Hindustan Times | Debabrata Mohanty | July 02, 2023
Odisha has seen 50% jump in human casualties in April-June this year from the corresponding period in 2022, when 38 people were killed
Bhubaneswar: Odisha has seen a 50% increase jump in human casualties in encounters with wild elephants in the first three months of 2023-24, with 57 deaths compared to 38 deaths in the same period last year.
This year’s April, May and June, when human-elephant encounters are typically at their peak with the pachyderms raiding mango, bael and jackfruit orchards, have been the most lethal in past 10 years. The quarter also saw a 26% rise in the number of human-elephant encounters, which resulted in more injuries than ever before.
Asian elephants are attracted to food crops because they are more palatable, more nutritious and have lower secondary defences than wild plants, wildlife expert Biswajit Mohanty said. Crop damage by elephants is the root cause of human-elephant conflicts across states, he added.
“An elephant eats around 200 kg of food per day and a single elephant can destroy a hectare of crops in a very short time and a small herd can decimate a farmer’s livelihood overnight. Often, the people who suffer these attacks are already economically and nutritionally vulnerable, and the loss of crops and livestock can have grave impacts on their income and food consumption,” Mohanty said.
“The sharp rise in human deaths suggests that elephants are straying out of their habitats more often due to lack of adequate forest fodder and a marked shift towards consumption of farms crops and foodgrain stored inside villages,” he said. “Another crucial factor is the huge level of disturbance caused by quarries and crushers and night movement of trucks and tractors.”
Of the 57 human deaths in the three months, 14 took place in mango orchards, three in cashew plantations, seven when people went out to relieve themselves, seven during village raids, three during crop raids and eight when people ventured into forests to collect firewood, tendu and sal leaves, mahua fruits and mushrooms, official data show.
Dhenkanal district bore the brunt of elephant depredations, where 14 persons were killed, followed by 13 in Angul, eight in Keonjhar, five in Mayurbhanj and Sambalpur districts each. Of the 13 deaths in Angul district, villagers in Bantala Forest range faced the wrath of elephants the most in the three months, recording 12 encounters in which nine were killed and five injured.
“Palm fruits, which are a prime source of food of elephants during June and July, have become scarce due to massive felling of palm trees for interstate trade to Tamil Nadu. Dhenkanal, Angul and Deogarh districts have lost thousands of palm trees since the last three years as organized timber traders camp there and decimate the trees,” Mohanty said. “The sharp rise suggests that this year the number of human deaths could end up significantly more than 146 human deaths of last year.”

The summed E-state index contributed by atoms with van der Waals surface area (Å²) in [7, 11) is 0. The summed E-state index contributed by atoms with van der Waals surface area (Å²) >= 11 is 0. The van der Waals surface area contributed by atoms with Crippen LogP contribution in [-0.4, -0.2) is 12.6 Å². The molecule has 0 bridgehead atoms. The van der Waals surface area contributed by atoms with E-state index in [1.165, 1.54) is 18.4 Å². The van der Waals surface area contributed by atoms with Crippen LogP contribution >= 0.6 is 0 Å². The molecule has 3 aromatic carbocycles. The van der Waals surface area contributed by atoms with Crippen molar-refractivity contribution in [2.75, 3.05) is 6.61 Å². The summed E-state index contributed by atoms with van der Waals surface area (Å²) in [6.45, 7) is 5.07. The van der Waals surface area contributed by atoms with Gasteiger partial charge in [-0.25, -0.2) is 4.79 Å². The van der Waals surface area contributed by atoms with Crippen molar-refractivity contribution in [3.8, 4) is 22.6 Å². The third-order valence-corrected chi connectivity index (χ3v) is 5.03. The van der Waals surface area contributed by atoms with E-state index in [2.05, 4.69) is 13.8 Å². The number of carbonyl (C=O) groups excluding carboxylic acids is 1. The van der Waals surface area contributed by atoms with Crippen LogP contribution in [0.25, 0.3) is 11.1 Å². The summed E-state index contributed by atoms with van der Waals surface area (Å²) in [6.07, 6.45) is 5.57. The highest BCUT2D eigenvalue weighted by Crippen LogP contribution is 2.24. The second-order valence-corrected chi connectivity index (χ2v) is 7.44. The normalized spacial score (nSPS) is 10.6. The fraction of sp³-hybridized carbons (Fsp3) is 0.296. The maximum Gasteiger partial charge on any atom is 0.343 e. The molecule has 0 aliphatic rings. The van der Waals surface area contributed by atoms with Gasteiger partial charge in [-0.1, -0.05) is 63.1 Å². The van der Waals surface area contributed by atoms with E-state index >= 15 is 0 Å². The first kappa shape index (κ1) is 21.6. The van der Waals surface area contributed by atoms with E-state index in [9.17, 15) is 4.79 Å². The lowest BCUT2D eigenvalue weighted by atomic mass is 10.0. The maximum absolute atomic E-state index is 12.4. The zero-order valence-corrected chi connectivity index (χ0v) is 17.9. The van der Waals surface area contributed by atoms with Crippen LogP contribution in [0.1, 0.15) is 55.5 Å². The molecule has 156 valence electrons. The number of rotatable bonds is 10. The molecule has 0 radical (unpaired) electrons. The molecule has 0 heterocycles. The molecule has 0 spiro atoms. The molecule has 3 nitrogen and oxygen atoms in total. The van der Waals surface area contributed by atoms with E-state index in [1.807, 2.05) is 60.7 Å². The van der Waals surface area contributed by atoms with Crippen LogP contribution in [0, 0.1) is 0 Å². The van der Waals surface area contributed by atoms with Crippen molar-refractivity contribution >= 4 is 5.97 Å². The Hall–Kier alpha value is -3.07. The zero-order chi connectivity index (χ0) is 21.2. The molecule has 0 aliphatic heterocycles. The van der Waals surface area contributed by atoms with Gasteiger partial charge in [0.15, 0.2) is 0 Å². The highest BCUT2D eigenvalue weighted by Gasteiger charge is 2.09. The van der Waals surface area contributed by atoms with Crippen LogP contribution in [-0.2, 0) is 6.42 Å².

Odisha holds the dubious record of the maximum number of human deaths among all states despite being home to lower number of elephants compared to Karnataka, Assam, Kerala and Tamil Nadu, as per the last elephant census carried out in August 2017. Odisha has 1,976 elephants, compared to Karnataka’s 6,049, Assam’s 5,719, Kerala’s 3,054 and Tamil Nadu’s 2,761.
Between 2019-20 and 2021-22, 1,579 people were killed in the country by elephants, the environment ministry said in the Lok Sabha last year in response to a question. Odisha topped the list with 322 deaths, followed by Jharkhand (291), West Bengal (240), Assam (229), Chhattisgarh (183) and Tamil Nadu (152).
The rise in human deaths due to human-elephant conflict is possibly due to presence of a few elephants in a herd, according to Belinda Wright of Wildlife Protection Society of India. “A large percentage of human-elephant conflict involves tuskers. It is possible to prevent these confrontations if tuskers are identified and continuously tracked by expert trackers,” she said. “The forest department should not sit back and allow people to get killed like this.”
The state forest department has taken up several measures, including the introduction of a scheme called “Gaja Sathis” (elephant friends) in which volunteers trained by forest officials are helping mitigate human-elephant conflict, said SK Popli, chief wildlife warden of Odisha.
“More than 5,400 volunteers have been engaged in 1,177 villages. We have also rolled out the “Jana Surakhya Gaja Rakshya” (Human safety, elephant protection) scheme, under which solar fencing would be done around villages with 90% cost borne by the state,” Popli said. “We have also increased the ex-gratia amount to ₹6 lakh from ₹4 lakh in case of human deaths due to elephant attack.”